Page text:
I was the first to show up at today’s blood drive in my home town of Shelburne Falls. I sat patiently by the intake table checking my Twitter and Facebook feeds (and those of the school) on my phone as they finished getting everything ready to go. Ten or 15 minutes later, I was lying on a table listening as the donation specialist sang along to Hozier’s “Take Me to Church” which was playing on the radio. I waited for the right moment to tell her that I taught Rock Band in my school, and the kids had chosen to do that song twice over the years, and she told me about her husband, “a real singer” in a metal band who was planning to participate in a benefit concert for suicide awareness this September. Moments later, “Titanium” came on the radio, and again we bonded as I told her about the time the middle school band was scheduled to do the song in a Winter Solstice Performance - and then Sandy Hook happened. We had to postpone that performance as everyone was just too raw and upset, but when the kids worked with my colleague Greg Snedeker and me to ready “Mistletoe” by Justin Bieber for performance with just one rehearsal, we pulled off what my colleague Karen Suchenski called “a Christmas miracle.” (see "Resolution" if you want to read more about this.)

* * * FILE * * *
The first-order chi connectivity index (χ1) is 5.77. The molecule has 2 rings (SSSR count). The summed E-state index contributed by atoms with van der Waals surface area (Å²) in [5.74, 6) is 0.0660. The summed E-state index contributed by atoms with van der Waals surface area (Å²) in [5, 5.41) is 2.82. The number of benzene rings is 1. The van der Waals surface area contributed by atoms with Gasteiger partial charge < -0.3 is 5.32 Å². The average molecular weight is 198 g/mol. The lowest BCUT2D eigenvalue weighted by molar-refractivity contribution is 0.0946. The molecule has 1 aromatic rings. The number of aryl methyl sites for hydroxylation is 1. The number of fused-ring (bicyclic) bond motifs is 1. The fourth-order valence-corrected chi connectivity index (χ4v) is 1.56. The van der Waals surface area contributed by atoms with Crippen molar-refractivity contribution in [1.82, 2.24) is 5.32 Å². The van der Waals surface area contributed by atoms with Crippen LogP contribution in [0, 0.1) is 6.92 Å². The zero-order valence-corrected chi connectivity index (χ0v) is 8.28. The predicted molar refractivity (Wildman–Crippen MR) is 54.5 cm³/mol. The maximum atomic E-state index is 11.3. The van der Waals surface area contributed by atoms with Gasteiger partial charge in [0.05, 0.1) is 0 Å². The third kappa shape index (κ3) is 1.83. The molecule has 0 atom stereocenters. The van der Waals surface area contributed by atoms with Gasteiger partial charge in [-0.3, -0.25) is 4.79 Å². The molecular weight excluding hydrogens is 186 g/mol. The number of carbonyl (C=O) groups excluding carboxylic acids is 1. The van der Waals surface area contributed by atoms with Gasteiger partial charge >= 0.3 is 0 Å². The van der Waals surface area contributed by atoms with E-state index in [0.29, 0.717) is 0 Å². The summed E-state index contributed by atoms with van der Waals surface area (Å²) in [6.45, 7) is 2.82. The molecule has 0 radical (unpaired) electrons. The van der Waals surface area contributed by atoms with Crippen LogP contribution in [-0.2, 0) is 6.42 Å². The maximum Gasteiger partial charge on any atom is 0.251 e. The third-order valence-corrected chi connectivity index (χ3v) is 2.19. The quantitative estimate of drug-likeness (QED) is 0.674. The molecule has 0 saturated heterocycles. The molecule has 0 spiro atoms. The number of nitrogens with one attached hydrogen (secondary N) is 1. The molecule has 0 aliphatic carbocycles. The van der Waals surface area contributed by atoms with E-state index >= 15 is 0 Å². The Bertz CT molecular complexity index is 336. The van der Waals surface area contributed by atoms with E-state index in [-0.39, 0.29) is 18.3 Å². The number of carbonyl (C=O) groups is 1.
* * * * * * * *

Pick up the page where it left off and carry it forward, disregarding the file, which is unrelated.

As I always do at blood drives, I thought back to my first-ever donation, brought about nearly 30 years ago by Stoneleigh-Burnham students. I thought about my cousin and how giving blood (more often than not platelet donation) was one of the dearest causes of his life and one of the bonds between us.
And this time, for the first time, I thought back to the most recent Spearth Day and the first-ever blood drive held at our school. Listening to the housemeeting announcements, getting people signed up, feeling the excitement when we learned the Red Cross was giving us the go-ahead, and, what will probably be the most enduring image for me, watching one of the six-year kids tightly gripping the right hand of another as she lay on the table with a needle in her left arm.
Twenty-nine years ago, Susan looking down at me on my own donation table with a wicked grin wondering if I was maybe feeling a little woozy. Time and again, my cousin Gene smiling warmly across at me at family gatherings or from Facebook posts from relative donating in his memory. And now, Sophie's hand giving strength to Annalie who, through her donation, was in turn giving strength to still others. These are the images that will float through my mind every time I give blood in the future.
Or when I just think of kindness in this world.
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